A security flaw discovered by Terence Eden on the Galaxy Note II with Android 4.1.2 may make that device less secure than you think when it’s locked by a code or other method.
He discovered that the homescreen can be accessed, albeit it just for a split second, by pressing the “Emergency Call” icon, then the ICE button and finally pressing the physical home key for several seconds.
While brief, it’s still enough time to click on any of your homescreen apps, which normally wouldn’t present a problem since access goes away when the home page disappears again. However, if one of your apps is a “direct dial” widget, for instance, a call can actually be placed by a hacker, and many other programs that perform an action at launch could also leave the device vulnerable.
We’ve confirmed the flaw on our own handsets and the individual who discovered it says that after reporting it five days ago, Samsung has yet to respond. We’ve reached out to the Korean company ourselves and will let you know about any further developments.
Devices running Samsung’s Exynos 4-based processors (4210 and 4412) including the Galaxy S III and Galaxy Note II have been shown to be vulnerable to a hack with potentially serious ramifications. A developer on the XDA Developers forum @alephzain uncovered the vulnerability, which could give a malicious app the ability to wipe data, brick a device or access a user’s data without their knowledge.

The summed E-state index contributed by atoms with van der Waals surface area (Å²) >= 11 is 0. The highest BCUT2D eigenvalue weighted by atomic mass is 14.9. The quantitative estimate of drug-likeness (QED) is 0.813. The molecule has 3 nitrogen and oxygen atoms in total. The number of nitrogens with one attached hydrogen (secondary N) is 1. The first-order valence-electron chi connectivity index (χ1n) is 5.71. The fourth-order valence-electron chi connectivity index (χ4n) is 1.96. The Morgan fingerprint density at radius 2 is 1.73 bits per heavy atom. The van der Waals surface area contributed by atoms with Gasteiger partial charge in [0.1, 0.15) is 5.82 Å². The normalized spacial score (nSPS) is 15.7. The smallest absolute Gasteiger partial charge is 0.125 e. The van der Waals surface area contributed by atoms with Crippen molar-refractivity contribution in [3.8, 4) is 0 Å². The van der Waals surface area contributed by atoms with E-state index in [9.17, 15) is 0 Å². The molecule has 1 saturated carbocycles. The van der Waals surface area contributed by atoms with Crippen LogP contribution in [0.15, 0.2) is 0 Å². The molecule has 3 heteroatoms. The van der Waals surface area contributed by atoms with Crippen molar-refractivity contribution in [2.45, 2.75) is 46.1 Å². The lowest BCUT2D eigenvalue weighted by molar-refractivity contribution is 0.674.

Devices that are vulnerable to attack appear include any device that runs the Exynos 4-based designs, coupled with Samsung’s kernel sources. This means that devices including the Meizu MX are also vulnerable to the same exploit along with other Samsung devices. Although no known software uses the exploit maliciously, a senior moderator on the XDA Developers forum @Chainfire has written an APK exploiting the loophole gaining root priveleges “on any Exynos 4-based device.”
Another programmer @Supercurio has released a quick fix through Project Voodoo that closes the hack, however, it will depend on Samsung to ensure that the gaping security hole is properly. XDA Developers have contacted Samsung about the matter and report that the company is aware of the issue. However, Samsung had yet to publicly acknowledge the issue at the time of writing.
Samsung Galaxy S III security fix reportedly rolling out to UK users
On 2nd January, Samsung pushed a software update (I9300XXELLA) to the Galaxy S III and we can confirm that the new software update fixes the infamous Exynos 4 vulnerability. The security flaw was in the kernel which made the device R/W by all users, apps and gave access to full Physical Memory. In short, this vulnerability gave root permissions to *any* app and there was no control over it but now with the new system update the security hole has been patched.
We believe that the new system update also fixes the sudden death issue as the new firmware ships with brand new bootloaders and this is the first time Samsung has updated the bootloaders of the device since it started shipping back in May 2012. But, we can’t confirm if sudden death issue has been resolved or not as Samsung is the only one who can confirm about the fix.
For now the new software update is only available for the United kingdom (BTU) but we expect other countries to follow soon. We would urge Galaxy S III users to immediatly update their device to the latest firmware via Kies or OTA (Over-The-Air).
Official Firmware Details:
Android Version: 4.1.2 – Build JZO54K
Build Date: 22-12-12
Change list: 742798
Source: Sam Mobile